No two working days are ever the same for Suzanne Holt, who heads the Ulster County Office of Economic Development in Kingston. “Today, I got to my desk by 8 a.m.,” she says. “I’ve already spoken with a farmer who is partnering with a nearby bed-and-breakfast; we discussed financing incentives. Then I had a conversation with a nonprofit group in Woodstock that’s looking for financing for an anti-bullying campaign. Next, I’ll be meeting for coffee with a small local advertising agency to discuss their needs.” All that before noon.
Holt says her wide-ranging responsibilities tend to fall into three categories: encouraging new companies to open in the area; helping current businesses thrive; and boosting networking among Valley business owners and entrepreneurs.
“I do a lot of what we call ‘business concierge services,’ things like introducing companies to each other,” she says. “For instance, I’m working with two local food manufacturers who both regularly deliver to New York City, but neither has a full truckload. By introducing them, they may be able to work out a viable truck-sharing arrangement.”
Holt is originally from Philadelphia and lived in New York City for 11 years. Trained as an attorney, she got a job out of law school working for the New York City legislature, and has also served in nonprofits. “When my husband and I decided to move from the city, we first drew an enormous circle on a map — a 100-mile circle radiating out from White Plains, where my husband was then working one day a week,” Holt says. In 2002, they began their search in earnest. “We spent about 13 months looking around this region and in New Jersey, Pennsylvania, and Connecticut.” Then they discovered New Paltz. “We knew it was the place for us,” Holt says. “New Paltz had the quality of life we wanted; there was biking, hiking, good food, the college.” They’ve lived there ever since.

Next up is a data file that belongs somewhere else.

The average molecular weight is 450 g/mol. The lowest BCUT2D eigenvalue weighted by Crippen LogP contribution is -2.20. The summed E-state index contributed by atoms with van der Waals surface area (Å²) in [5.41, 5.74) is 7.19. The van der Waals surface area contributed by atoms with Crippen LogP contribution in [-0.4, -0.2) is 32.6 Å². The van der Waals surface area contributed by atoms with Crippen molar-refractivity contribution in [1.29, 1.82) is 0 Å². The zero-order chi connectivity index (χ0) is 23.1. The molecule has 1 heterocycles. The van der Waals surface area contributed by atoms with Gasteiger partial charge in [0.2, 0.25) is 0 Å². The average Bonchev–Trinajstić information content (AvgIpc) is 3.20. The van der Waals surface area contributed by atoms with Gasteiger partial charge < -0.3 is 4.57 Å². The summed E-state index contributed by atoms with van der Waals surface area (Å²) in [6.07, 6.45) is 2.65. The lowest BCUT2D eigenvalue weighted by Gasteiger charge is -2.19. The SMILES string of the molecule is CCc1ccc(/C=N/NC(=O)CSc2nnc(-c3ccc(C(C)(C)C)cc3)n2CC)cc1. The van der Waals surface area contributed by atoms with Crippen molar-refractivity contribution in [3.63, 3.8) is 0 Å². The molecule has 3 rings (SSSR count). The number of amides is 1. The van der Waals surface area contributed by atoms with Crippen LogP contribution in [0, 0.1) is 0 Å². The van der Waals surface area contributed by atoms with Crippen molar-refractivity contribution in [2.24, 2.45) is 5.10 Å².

Holt did a stint practicing Social Security disability law in Newburgh, and, in 2009, Ulster County Executive Mike Hein hired her as an assistant deputy county executive. After four and a half years in that spot, she was tapped for the Office of Economic Development post. In a way, it was a natural leap, she notes. “I already knew a lot of the businesses and was familiar with other issues in the community.” Among the most rewarding of her office duties: helping match local businesses with ideal employees. One successful project, dubbed the Guaranteed Jobs Program, helps Ulster residents train for specific jobs.
Working with SUNY Ulster, BOCES, and the Office of Employment and Training, Holt mapped out an employment-training pilot program that resulted in jobs for 13 people. Another county initiative that Holt says will help Ulster shine is known as The Ellenville Million, which allots $1 million to assist the economically struggling Ellenville/Wawarsing area.
She notes, too, a current campaign that focuses on encouraging “techpreneurs” to relocate to Ulster County from Manhattan — just as she was drawn to the Valley herself.
“Our proximity to New York City and Boston, and the daily quality of life here, I think, are two of the Valley’s strongest selling points,” she says.